Where to swim with giant cuttlefish in South Australia

Where to swim with giant cuttlefish in South Australia

Every win­ter thou­sands of giant Aus­tralian cut­tle­fish con­gre­gate in SA. Learn where, why and how to swim with them.

The giant Aus­tralian cut­tle­fish is exact­ly what its name sug­gests – the largest of all the cut­tle­fish species. Males can be par­tic­u­lar­ly big in size and mea­sure up to 50 cm long and weigh about 10 kg.

They are expert colour-chang­ers and mas­ters of cam­ou­flage, and can change shape and tex­ture to look like rocks, sand or sea­weed – a spec­tac­u­lar sight to see.

Where to swim with giant cuttlefish in South Australia

Giant cut­tle­fish can be found any­where between the south­ern coastal waters of Aus­tralia to the east-coast of Queens­land, and on the west-coast up to Ninga­loo Reef in West­ern Australia.

Giant Aus­tralian cut­tle­fish con­gre­gate off the coast of Whyal­la in South Aus­tralia, along a 10 km stretch of the Upper Spencer Gulf Marine Park. Cut­tle­fish num­bers usu­al­ly increase through­out May and peak in June and July when the breed­ing sea­son is in full swing.

So if you’re head­ing to Whyal­la or Spencer Gulf, pack your wet­suit and snorkel gear and get a glimpse of these majes­tic creatures.

Why do they all get it on in South Australia?

It’s a nat­ur­al phe­nom­e­non. SA’s waters are the only place in the world where the cut­tle­fish aggre­gate annu­al­ly on mass and with such great predictability.

The waters around Point Low­ly and Stony Point in the Upper Spencer Gulf Marine Park have rocky seabeds, which pro­vide the per­fect envi­ron­ment for females to lay and del­i­cate­ly attach their eggs.

The sheer num­ber of cut­tle­fish makes the Whyal­la breed­ing aggre­ga­tions unique, not just in Aus­tralia, but in the world.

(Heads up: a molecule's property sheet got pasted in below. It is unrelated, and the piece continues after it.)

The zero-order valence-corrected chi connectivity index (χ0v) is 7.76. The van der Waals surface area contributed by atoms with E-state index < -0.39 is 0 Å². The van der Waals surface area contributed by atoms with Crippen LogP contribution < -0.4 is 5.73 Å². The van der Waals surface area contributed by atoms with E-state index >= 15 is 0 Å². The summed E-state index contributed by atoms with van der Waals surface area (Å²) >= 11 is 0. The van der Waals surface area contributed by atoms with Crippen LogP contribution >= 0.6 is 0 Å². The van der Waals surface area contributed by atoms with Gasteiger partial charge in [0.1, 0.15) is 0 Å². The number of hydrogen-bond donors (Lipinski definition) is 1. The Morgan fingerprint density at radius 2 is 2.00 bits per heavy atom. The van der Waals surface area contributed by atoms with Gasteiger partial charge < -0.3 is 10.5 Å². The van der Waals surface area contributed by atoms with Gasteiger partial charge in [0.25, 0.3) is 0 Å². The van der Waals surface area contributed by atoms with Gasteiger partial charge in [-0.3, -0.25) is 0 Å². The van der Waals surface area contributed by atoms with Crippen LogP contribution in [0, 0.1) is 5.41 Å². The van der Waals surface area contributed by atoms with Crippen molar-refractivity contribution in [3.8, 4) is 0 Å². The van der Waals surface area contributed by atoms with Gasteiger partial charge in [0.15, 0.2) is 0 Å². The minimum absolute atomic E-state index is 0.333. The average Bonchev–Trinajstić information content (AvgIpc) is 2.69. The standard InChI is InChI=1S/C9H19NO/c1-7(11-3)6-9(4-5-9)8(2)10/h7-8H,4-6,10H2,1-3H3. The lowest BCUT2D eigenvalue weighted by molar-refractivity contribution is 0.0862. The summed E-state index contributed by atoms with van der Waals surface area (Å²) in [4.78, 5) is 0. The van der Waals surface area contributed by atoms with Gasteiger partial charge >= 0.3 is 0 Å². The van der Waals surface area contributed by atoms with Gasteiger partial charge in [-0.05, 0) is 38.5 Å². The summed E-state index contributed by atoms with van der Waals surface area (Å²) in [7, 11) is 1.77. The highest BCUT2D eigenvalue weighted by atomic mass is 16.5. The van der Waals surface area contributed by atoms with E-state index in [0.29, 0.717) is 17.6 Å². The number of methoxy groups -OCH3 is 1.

Why the colour­ful show?

As part of the breed­ing process, male cut­tle­fish make it a point to look absolute­ly stun­ning. They put on a spec­tac­u­lar dis­play of colours and shape-shift­ing to attract and keep a mate. Kind of like a dance-off!

How can you swim with them?

You can wit­ness the giant Aus­tralian cut­tle­fish up-close by snorkelling or div­ing in waters around Point Low­ly and Stony Point, also known as Cut­tle­fish Coast.

Where to swim with giant cuttlefish in South Australia

You can go at it alone or book a guid­ed snorkel tour.

The best spot for young fam­i­lies to expe­ri­ence the giant Aus­tralian cut­tle­fish con­gre­ga­tion is at Stony Point, about 20 km north­east of Whyal­la. There’s easy access via a board­walk to the shal­low water and a waist-height chain to hold onto for sup­port, mak­ing it the safest point to enter or exit. 

Top tip: You can some­times find cut­tle­fish in less than a metre of water.

What should you wear?

In the win­ter months, the water is cold so a well-fit­ting full length 5 mm or 7mm thick wet­suit with hood, gloves and boots is the way to go. If you haven’t got your own gear you can always hire it from Whyal­la Div­ing Ser­vices.

Do the cut­tle­fish care that you’re there?

At first the sheer size and rapid colour-changes of these crea­tures is intim­i­dat­ing, yet after a few min­utes you realise there is only one thing on their mind – procreation.

If you’re care­ful to move slow­ly, you can get up close with­out dis­turb­ing the cut­tle­fish. They seem obliv­i­ous to peo­ple and are focused on breeding.

But remem­ber to respect their space – look but don’t touch.

Where to swim with giant cuttlefish in South Australia

Are cut­tle­fish safe to swim near?

Snorkelling is safe along Point Low­ly and Stony Point, but you do need to be care­ful when enter­ing water over rocks and boul­ders, as they can be unsta­ble and slippery.

Top tip: Pre­fer to see these majes­tic won­ders with­out get­ting a foot wet? There’s also a glass-bot­tomed boat expe­ri­ence you can try. 

If you’d rather learn about the under­wa­ter crea­tures hang­ing out in SA’s waters from the com­fort of dry land, check out our blogs about sea drag­ons, blue dev­il fish and squid.

(Main image cour­tesy of Jamie Hicks) 

This sto­ry was orig­i­nal­ly post­ed in May 2019 and has been updat­ed with new information.

This con­tent was pro­duced in part­ner­ship with  Good Living